Paying homage to F. Scott Fitzgerald's story of an earlier economic crash Babylon Revisited (1940), debut novelist and former city trader Alex Preston names his narrator, Charlie Wales, after Fitzgerald's anti-hero.
As is common in credit-crunch novels, the collapsing economy is presented as a symptom of a more deep-seated malaise. Working for a high-profile hedge fund side by side his more upper-crust university chums, Charlie finds himself glued to the drama of plummeting markets and high-risk gains.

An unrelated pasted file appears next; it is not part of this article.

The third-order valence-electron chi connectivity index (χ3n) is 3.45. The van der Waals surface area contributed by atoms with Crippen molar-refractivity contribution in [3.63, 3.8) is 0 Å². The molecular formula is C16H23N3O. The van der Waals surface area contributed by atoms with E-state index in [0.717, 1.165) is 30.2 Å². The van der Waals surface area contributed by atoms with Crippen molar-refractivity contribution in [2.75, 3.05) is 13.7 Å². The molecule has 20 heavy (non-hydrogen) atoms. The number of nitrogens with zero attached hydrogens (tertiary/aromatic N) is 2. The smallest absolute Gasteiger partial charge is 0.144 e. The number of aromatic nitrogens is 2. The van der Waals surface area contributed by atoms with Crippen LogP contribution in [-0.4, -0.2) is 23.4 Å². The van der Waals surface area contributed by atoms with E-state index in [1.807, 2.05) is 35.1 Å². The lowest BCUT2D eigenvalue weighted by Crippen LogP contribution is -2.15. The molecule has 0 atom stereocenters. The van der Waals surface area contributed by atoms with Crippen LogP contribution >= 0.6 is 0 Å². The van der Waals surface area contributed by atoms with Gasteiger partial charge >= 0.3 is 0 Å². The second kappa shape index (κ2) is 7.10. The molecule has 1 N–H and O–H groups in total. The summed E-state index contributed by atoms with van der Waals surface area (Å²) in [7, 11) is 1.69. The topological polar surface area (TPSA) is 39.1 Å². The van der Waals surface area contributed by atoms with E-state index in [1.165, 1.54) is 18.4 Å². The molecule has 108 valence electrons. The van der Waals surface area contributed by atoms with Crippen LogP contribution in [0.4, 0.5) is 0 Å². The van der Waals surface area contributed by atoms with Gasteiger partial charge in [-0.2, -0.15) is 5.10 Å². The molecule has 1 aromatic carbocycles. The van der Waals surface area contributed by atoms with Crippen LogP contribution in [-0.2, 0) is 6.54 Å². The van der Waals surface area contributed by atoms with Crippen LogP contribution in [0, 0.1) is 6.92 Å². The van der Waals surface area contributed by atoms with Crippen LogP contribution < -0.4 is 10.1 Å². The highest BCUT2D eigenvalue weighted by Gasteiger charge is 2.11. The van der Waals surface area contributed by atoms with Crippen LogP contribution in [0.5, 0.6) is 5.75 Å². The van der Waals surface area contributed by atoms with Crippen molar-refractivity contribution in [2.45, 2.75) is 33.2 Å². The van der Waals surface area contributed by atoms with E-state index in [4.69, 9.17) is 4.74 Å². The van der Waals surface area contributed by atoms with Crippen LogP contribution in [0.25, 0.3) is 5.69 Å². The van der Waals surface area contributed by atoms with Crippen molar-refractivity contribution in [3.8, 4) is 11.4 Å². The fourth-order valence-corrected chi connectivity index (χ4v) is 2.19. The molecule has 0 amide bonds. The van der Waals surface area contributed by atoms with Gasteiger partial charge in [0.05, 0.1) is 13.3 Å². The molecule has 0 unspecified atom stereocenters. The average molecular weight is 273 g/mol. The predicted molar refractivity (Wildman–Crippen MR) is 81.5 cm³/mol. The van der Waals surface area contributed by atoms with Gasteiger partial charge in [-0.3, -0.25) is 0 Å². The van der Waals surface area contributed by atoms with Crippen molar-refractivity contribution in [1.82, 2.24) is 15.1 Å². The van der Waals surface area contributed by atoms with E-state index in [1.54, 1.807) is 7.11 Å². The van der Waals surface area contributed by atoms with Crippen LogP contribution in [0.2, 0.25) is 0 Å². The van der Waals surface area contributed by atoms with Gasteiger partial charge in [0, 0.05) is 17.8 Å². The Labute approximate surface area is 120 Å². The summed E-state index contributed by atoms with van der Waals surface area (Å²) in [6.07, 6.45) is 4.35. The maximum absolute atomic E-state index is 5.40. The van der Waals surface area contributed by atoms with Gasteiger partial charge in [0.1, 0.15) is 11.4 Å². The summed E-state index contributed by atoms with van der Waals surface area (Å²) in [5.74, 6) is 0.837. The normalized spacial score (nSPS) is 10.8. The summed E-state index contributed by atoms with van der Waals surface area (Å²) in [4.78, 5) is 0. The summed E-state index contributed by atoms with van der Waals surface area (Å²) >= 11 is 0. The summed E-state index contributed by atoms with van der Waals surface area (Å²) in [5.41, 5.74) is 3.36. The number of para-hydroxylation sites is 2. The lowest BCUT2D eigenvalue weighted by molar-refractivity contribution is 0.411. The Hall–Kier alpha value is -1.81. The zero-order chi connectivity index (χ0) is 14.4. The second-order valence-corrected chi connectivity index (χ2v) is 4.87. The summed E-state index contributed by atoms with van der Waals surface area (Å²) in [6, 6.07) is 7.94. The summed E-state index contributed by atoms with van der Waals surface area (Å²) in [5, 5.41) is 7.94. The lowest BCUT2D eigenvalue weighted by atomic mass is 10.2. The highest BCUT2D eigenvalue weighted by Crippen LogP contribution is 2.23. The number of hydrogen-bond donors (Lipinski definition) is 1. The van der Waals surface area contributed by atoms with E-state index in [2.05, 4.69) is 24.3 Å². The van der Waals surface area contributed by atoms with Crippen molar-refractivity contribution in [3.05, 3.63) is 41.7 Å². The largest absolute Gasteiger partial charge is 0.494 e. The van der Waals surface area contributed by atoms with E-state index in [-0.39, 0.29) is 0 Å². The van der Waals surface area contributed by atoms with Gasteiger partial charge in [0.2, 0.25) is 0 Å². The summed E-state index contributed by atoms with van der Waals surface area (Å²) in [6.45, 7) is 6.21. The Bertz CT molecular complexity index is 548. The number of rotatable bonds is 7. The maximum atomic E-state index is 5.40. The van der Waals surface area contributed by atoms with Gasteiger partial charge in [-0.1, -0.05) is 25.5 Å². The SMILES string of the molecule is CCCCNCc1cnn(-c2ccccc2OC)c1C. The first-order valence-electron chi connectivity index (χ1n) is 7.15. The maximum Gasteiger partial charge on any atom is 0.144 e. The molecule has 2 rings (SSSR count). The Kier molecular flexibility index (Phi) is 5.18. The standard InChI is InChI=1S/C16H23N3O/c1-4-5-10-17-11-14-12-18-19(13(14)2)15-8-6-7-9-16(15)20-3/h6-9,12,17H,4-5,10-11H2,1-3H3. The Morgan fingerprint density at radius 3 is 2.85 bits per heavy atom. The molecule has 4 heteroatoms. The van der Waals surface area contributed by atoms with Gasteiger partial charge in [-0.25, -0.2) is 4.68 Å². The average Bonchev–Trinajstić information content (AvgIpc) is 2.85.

His personal life proves no less heady as he finds himself drawn into an obsessive love affair with a highly strung and beautiful French woman, Véronique. This is a smartly written portrait of youthful insecurities and timeless folly.